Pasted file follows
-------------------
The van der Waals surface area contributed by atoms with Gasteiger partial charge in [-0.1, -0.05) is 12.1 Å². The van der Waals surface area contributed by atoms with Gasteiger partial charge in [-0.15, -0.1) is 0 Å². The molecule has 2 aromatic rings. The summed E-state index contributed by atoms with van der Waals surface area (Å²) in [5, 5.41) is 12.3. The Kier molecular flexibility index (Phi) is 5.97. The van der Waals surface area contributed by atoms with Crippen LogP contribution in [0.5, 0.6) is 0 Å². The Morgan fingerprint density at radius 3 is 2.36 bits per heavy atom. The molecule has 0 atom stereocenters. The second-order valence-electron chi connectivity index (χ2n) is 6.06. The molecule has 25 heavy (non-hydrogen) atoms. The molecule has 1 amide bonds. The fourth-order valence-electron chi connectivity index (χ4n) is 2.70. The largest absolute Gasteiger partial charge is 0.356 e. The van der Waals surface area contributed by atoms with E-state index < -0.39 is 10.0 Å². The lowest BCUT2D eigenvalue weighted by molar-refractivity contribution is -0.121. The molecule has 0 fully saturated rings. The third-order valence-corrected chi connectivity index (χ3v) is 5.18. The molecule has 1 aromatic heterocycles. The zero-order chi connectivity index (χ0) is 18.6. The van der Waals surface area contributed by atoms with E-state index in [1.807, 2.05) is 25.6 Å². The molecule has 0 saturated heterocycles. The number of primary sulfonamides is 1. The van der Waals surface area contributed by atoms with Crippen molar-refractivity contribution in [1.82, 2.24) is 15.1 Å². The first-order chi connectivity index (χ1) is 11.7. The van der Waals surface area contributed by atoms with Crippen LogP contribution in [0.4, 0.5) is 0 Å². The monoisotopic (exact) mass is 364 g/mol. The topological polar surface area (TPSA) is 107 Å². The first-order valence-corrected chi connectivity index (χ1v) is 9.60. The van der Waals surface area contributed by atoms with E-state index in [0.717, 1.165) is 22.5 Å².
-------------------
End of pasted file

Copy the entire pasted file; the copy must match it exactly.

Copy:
The van der Waals surface area contributed by atoms with Gasteiger partial charge in [-0.1, -0.05) is 12.1 Å². The van der Waals surface area contributed by atoms with Gasteiger partial charge in [-0.15, -0.1) is 0 Å². The molecule has 2 aromatic rings. The summed E-state index contributed by atoms with van der Waals surface area (Å²) in [5, 5.41) is 12.3. The Kier molecular flexibility index (Phi) is 5.97. The van der Waals surface area contributed by atoms with Crippen LogP contribution in [0.5, 0.6) is 0 Å². The Morgan fingerprint density at radius 3 is 2.36 bits per heavy atom. The molecule has 0 atom stereocenters. The second-order valence-electron chi connectivity index (χ2n) is 6.06. The molecule has 25 heavy (non-hydrogen) atoms. The molecule has 1 amide bonds. The fourth-order valence-electron chi connectivity index (χ4n) is 2.70. The largest absolute Gasteiger partial charge is 0.356 e. The van der Waals surface area contributed by atoms with E-state index < -0.39 is 10.0 Å². The lowest BCUT2D eigenvalue weighted by molar-refractivity contribution is -0.121. The molecule has 0 fully saturated rings. The third-order valence-corrected chi connectivity index (χ3v) is 5.18. The molecule has 1 aromatic heterocycles. The zero-order chi connectivity index (χ0) is 18.6. The van der Waals surface area contributed by atoms with E-state index in [1.807, 2.05) is 25.6 Å². The molecule has 0 saturated heterocycles. The number of primary sulfonamides is 1. The van der Waals surface area contributed by atoms with Crippen molar-refractivity contribution in [1.82, 2.24) is 15.1 Å². The first-order chi connectivity index (χ1) is 11.7. The van der Waals surface area contributed by atoms with Crippen LogP contribution in [0.4, 0.5) is 0 Å². The monoisotopic (exact) mass is 364 g/mol. The topological polar surface area (TPSA) is 107 Å². The first-order valence-corrected chi connectivity index (χ1v) is 9.60. The van der Waals surface area contributed by atoms with E-state index in [0.717, 1.165) is 22.5 Å².